Archive for the ‘Dessert’ Category

Apricots roasted in verbena honey syrup

10 July 2014

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I’m completely in love with this dessert.

For years I have in vain chased the apricots of my childhood; just picked, intensely ripe, every juicy bite cooked by the Provençal sun to a sweet compote. Nothing comes close, and so, for years, I have spurned apricots; sighed in resignation.

I don’t expect to resuscitate these childhood memories here in London, but I have found a recipe to rekindle my interest in the forsaken fruit.

Cooking less-than-perfect apricots in a sugar syrup is the obvious solution, you say. I agree, of course, but this method takes it a step further. Roasting concentrates and intensifies aroma while the lemon verbena elevates a potentially stodgy dessert of stewed fruit to a surprising burst of flavor.

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Apricots roasted in verbena honey syrup, adapted from a recipe by Allison Parker
The original is a recipe for apricots with vanilla and chamomile, which I received, from my friend, through the unlikely channel of an email recipe exchange. I’ve transformed it in honor of the vibrant verbena plant in my garden.

12 apricots

1 cup (200 g) sugar

1 cup water

3 small twigs fresh lemon verbena

3 Tbsps fragrant liquid honey (borage honey worked beautifully)

Preheat oven to 350°F (175°C)

Wash the apricots, slice them in half, remove the pits.

In a small saucepan, bring the sugar and water to a boil, stirring occasionally to dissolve the sugar. Reduce to the heat, add the verbena and honey, and simmer gently for about 10 minutes. Pick out the verbena sprigs and reduce syrup for another 5 to 7 minutes, swirling the pot occasionally making sure the sugar doesn’t start to burn.

Pour the syrup into a pan which will fit all the apricots in one layer. Place the apricots in the syrup, cut side down, and spoon a little syrup over each hump of fruit.

Roast in the oven (rack in the upper third, so the apricots get slightly bushed from the heat) for about 10 minutes. Turn over the apricots, baste with syrup, and roast for another 5 to 10 minutes, until soft.

Let cool and serve at room temperature, with a big dollop of clotted cream, crème fraîche, or thick yogurt.

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Clafoutis de Lily

1 July 2014

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There are two schools when it comes to cherry clafoutis. Those who pit the cherries, and those who don’t. I like not to, because it allows the clafoutis to be ready for the oven in just a few minutes; because the pits reputedly impart flavor; and because I don’t mind gently removing the pits with each mouthful. It prolongs the enjoyment.

Thomas, on the other hand, is adamantly against pits. Indignant. What had I done? Never mind that a clafoutis had miraculously materialized within the 15-minute half-time break of Brazil vs Chile. Still, he insisted, had he known, he himself would have pitted the cherries.

Pits are polarizing. The good news is, at the end of the day, no one complains. Certainly not the one who surreptitiously finished the last remaining piece of clafoutis to which I had been looking forward throughout all of Colombia vs Uruguay.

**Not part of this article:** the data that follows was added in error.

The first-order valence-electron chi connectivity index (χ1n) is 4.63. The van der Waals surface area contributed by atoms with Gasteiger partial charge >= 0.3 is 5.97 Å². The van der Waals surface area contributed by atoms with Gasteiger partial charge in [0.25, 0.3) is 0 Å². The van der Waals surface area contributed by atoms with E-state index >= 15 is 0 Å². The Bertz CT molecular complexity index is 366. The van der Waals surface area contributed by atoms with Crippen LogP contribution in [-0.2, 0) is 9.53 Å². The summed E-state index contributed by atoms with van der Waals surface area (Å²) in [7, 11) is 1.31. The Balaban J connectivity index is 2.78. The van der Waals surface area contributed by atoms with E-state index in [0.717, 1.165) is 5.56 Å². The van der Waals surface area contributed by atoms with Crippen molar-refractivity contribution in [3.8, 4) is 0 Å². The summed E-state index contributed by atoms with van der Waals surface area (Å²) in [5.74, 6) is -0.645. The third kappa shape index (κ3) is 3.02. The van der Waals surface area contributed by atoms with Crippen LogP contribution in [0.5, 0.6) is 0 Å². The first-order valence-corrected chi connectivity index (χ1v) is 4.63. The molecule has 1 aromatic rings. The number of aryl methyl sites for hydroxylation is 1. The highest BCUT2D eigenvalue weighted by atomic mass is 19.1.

Practically any fruit can go into a clafoutis but for me the craving springs with the seasons’ first cherries. Sour cherries even better. But no matter the fruit.

Pulling up in her ageless navy blue Renault 4L, my father’s fairy godmother Lily never arrived with fewer than one or two cakes, crates of homemade jams, and, always, little boxes of cotignac. But ask anyone in the family, Lily is practically synonymous with clafoutis. And, many years ago, she gave me the recipe!

Fruit
2 spoonfuls flour
5 spoonfuls sugar
3 eggs
2 glasses milk
Salt
Whiskey

Beat the ingredients together and pour over the fruit in an ovenproof dish.
(Some fruit – apples, pears, apricots – should first be allowed to brown in butter and sugar)

As far as I remember Lily always left the pits. Perhaps that is why, to me, clafoutis if foremost cherry, with pits.

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Clafoutis de Lily
Though I have translated into more precise measurements and added my two cents in parentheses, I leave the recipe, in its masterful simplicity, intact.

About 1 kg fruit

2 Tbsps flour (or 1 Tbsp flour and 2 Tbsps ground almonds) plus one for dusting the fruit

3 eggs

5 Tbsps sugar plus one for dusting the clafoutis

250 ml (1 cup) milk

Pinch salt

1 Tbsp whiskey (or kirsch if using cherries)

Preheat oven to 375°F (200°C).

If using apples, pears, apricots, plums, or peaches: brown the washed or pealed, cored, and quartered fruit in a large skillet with a generous pad of butter and sprinkling of sugar until golden brown. Set aside. If using cherries, pit them. Or not.

Butter an ovenproof that will fit all the fruit snugly in double layers.

Place the fruit in the dish, sprinkle with a tablespoon of flour, and toss gently to dust the fruit.

In a mixing bowl, whisk the eggs and sugar until frothy. Add the milk, then the flour, salt, and whiskey (or kirsch).

Pour the batter over the fruit and slip into the oven.

Bake for about 30 minutes, until the batter is set and the top nicely golden. In the last 5 or 10 minutes of cooking sprinkle a spoonful of sugar over the clafoutis.